Jason Manford pokes fun at First-World problems

The British comic Jason Manford brought laughs to his stand-up show, joking about everything from halal meat to rivalries between British cities.

Jason Manford at a Comedy Masterclass & Q&A session at University of Salford. Courtesy Nick Harrison
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As one of the predominantly British audience at the concluding show of Jason Manford's two-night run in Dubai, it's easy to identify with the Manchester-born comedian's everyman brand of affable, observational stand-up. As a self-confessing tightwad, he's also filling the traditional warm-up slot on his current 250-show First World Problems Tour, to save paying somebody else "60 quid a night".

Accordingly, the opener segment of his second two-part, two-hour set on Monday at Crowne Plaza, Dubai (he also performed on Sunday), felt like an opportunity to assess the crowd. As the proud owner of a Mancunian accent, it followed that much of this comprised comparing the UK’s disparate subcultures and linguistic twists. Demonstrating the seemingly inexplicable hatred between certain cities, he slipped into a Liverpool lilt to recall hearing a pilot on a flight into Manchester Airport announce: “If you look to your right, you’ll see Ikea, Warrington. If you look to your left, you’ll see the city of Manchester. So I recommend looking to your right.”

Things really picked up after the interval, before which Manford asked the audience to submit their First World problems. Ensuring a unique narrative to every show, it’s a clever device that ­allowed subjects such as maids and items that you can’t import into the UAE to be ruthlessly ­dissected, while always poking fun at the inherent petty ­ridiculousness.

Among laddish banter and likeable silliness, Manford slipped in an insightful take on the recent hullabaloo in his homeland concerning two fast-food outlets that have switched to halal-only meat, sparking somewhat Islamophobic public outrage. He highlighted the knee-jerk hypocrisy with the laser-accurate question: “Did they think we were cuddling our meat to death before?” Elsewhere, almost every onlooker would have related to his breakdowns of everyday life, from call centres to predictive text messaging (his angry tone in one past complaint email, he told us, was slightly hamstrung by his phone automatically altering his sign-off to ­“Jason Mangoes”).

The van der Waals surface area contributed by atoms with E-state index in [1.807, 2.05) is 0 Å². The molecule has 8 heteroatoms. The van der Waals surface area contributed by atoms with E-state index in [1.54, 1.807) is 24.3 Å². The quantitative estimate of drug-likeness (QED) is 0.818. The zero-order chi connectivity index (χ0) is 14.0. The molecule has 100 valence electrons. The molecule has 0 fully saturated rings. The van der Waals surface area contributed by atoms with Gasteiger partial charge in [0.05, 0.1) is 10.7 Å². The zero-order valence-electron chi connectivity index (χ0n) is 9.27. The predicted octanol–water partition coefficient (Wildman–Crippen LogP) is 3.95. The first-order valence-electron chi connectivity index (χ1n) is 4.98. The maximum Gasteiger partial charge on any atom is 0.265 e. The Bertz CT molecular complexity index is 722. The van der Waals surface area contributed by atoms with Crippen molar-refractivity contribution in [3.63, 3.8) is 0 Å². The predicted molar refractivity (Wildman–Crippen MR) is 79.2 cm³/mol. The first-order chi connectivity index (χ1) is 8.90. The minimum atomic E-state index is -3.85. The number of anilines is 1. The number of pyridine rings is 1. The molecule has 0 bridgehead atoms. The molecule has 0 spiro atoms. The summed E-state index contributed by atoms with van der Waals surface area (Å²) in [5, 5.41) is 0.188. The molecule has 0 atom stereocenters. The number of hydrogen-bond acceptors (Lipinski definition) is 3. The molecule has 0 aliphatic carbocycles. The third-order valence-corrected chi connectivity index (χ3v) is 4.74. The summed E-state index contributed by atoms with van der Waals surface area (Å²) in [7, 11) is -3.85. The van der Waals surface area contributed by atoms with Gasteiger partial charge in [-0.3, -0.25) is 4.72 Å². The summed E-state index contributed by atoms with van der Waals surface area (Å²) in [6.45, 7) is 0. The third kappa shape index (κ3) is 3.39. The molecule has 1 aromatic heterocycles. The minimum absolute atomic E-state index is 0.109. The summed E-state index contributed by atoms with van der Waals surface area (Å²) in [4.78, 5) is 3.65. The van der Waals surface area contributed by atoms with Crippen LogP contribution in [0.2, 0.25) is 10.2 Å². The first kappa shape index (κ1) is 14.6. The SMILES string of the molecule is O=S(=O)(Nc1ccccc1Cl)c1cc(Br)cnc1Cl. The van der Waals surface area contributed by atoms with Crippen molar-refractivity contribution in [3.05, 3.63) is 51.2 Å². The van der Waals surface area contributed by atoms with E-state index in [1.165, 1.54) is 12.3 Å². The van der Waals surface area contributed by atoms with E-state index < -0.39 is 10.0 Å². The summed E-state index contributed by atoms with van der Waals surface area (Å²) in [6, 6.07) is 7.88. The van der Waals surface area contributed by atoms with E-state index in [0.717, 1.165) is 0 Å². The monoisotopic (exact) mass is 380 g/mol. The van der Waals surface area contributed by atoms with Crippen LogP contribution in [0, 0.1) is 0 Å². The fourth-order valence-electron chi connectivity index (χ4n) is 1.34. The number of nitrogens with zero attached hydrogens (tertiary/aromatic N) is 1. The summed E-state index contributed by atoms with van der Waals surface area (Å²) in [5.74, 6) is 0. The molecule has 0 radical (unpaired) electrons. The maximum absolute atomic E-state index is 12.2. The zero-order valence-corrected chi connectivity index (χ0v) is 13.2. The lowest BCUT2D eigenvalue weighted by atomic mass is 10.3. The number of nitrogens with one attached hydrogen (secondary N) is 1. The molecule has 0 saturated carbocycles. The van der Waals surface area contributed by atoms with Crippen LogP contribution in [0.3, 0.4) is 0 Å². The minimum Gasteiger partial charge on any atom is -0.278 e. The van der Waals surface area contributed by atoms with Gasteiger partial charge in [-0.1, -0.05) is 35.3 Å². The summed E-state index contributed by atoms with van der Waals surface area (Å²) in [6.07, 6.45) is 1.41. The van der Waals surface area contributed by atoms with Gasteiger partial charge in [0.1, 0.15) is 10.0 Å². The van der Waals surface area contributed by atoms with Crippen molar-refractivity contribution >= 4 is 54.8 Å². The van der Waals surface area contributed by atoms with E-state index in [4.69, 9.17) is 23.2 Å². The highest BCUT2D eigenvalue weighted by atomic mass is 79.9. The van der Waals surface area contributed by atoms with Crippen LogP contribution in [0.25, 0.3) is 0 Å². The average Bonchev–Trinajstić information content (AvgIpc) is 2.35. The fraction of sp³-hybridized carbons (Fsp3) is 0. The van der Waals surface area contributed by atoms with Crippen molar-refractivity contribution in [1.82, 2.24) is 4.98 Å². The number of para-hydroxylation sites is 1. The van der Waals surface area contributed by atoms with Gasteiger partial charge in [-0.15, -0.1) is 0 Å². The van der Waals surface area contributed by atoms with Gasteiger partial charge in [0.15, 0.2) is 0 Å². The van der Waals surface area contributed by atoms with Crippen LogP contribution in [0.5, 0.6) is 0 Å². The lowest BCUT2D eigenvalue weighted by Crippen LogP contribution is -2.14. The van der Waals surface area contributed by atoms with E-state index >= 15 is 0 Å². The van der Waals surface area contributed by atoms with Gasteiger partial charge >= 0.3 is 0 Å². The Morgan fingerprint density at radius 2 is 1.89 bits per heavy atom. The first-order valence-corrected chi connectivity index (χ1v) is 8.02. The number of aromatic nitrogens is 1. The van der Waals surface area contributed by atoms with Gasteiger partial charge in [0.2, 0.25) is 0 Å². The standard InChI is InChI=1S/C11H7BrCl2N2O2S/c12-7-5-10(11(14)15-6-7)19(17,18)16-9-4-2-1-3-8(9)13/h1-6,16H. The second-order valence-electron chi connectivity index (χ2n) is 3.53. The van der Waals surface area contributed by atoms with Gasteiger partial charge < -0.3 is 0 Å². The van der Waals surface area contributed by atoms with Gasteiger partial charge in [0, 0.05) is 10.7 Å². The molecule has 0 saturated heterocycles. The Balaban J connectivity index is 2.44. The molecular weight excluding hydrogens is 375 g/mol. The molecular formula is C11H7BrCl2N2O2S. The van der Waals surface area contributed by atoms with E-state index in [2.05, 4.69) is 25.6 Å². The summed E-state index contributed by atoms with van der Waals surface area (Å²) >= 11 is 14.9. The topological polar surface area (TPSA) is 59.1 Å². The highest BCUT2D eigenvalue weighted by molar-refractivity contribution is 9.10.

That cheeky brand of humour doesn't endear him to everybody, such as one incident from his stint presenting the painfully anodyne UK primetime-TV programme The One Show. Forced to fill time while covering an infamous incident involving an English woman filmed dumping a cat into a wheelie bin, he recalled that his ad hoc punchline ("but my dog found it hilarious") received 147 complaints from viewers.

For all that, though, and the fact that a good portion of the show was unrepeatable in polite company (complete with a good dollop of scatological humour), Manford isn’t really interested in being controversial. And therein lies his charm.